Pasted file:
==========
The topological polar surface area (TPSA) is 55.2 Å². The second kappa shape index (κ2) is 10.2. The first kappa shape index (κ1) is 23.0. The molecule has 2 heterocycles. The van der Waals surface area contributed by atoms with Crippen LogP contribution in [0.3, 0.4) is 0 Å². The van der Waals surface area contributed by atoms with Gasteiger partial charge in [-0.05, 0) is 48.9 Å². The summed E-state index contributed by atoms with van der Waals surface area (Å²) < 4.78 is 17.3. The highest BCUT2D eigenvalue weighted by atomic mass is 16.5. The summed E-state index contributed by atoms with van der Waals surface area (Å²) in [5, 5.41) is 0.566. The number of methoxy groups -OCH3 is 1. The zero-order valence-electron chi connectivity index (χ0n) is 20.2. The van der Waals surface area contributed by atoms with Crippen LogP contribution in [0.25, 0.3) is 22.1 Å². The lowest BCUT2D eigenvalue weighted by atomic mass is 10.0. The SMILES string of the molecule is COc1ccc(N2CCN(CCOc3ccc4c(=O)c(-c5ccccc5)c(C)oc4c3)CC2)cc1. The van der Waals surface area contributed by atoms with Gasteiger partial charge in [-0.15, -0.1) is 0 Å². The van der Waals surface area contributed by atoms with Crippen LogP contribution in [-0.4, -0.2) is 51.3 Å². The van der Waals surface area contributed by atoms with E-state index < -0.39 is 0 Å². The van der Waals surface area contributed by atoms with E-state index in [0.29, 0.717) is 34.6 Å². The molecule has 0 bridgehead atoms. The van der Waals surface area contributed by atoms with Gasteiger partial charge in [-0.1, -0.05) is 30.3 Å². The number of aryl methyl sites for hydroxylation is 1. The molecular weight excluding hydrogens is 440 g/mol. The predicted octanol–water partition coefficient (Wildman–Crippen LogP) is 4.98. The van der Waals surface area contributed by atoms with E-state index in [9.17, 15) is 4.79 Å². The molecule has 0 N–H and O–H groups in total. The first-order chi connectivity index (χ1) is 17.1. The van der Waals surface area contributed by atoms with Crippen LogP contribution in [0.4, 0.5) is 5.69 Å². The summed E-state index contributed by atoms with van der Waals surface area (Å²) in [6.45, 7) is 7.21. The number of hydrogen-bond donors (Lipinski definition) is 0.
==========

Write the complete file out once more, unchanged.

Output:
The topological polar surface area (TPSA) is 55.2 Å². The second kappa shape index (κ2) is 10.2. The first kappa shape index (κ1) is 23.0. The molecule has 2 heterocycles. The van der Waals surface area contributed by atoms with Crippen LogP contribution in [0.3, 0.4) is 0 Å². The van der Waals surface area contributed by atoms with Gasteiger partial charge in [-0.05, 0) is 48.9 Å². The summed E-state index contributed by atoms with van der Waals surface area (Å²) < 4.78 is 17.3. The highest BCUT2D eigenvalue weighted by atomic mass is 16.5. The summed E-state index contributed by atoms with van der Waals surface area (Å²) in [5, 5.41) is 0.566. The number of methoxy groups -OCH3 is 1. The zero-order valence-electron chi connectivity index (χ0n) is 20.2. The van der Waals surface area contributed by atoms with Crippen LogP contribution in [0.25, 0.3) is 22.1 Å². The lowest BCUT2D eigenvalue weighted by atomic mass is 10.0. The SMILES string of the molecule is COc1ccc(N2CCN(CCOc3ccc4c(=O)c(-c5ccccc5)c(C)oc4c3)CC2)cc1. The van der Waals surface area contributed by atoms with Gasteiger partial charge in [-0.15, -0.1) is 0 Å². The van der Waals surface area contributed by atoms with Crippen LogP contribution in [-0.4, -0.2) is 51.3 Å². The van der Waals surface area contributed by atoms with E-state index < -0.39 is 0 Å². The van der Waals surface area contributed by atoms with E-state index in [0.29, 0.717) is 34.6 Å². The molecule has 0 bridgehead atoms. The van der Waals surface area contributed by atoms with Gasteiger partial charge in [-0.1, -0.05) is 30.3 Å². The number of aryl methyl sites for hydroxylation is 1. The molecular weight excluding hydrogens is 440 g/mol. The predicted octanol–water partition coefficient (Wildman–Crippen LogP) is 4.98. The van der Waals surface area contributed by atoms with E-state index in [9.17, 15) is 4.79 Å². The molecule has 0 N–H and O–H groups in total. The first-order chi connectivity index (χ1) is 17.1. The van der Waals surface area contributed by atoms with Crippen LogP contribution in [0.4, 0.5) is 5.69 Å². The summed E-state index contributed by atoms with van der Waals surface area (Å²) in [6.45, 7) is 7.21. The number of hydrogen-bond donors (Lipinski definition) is 0.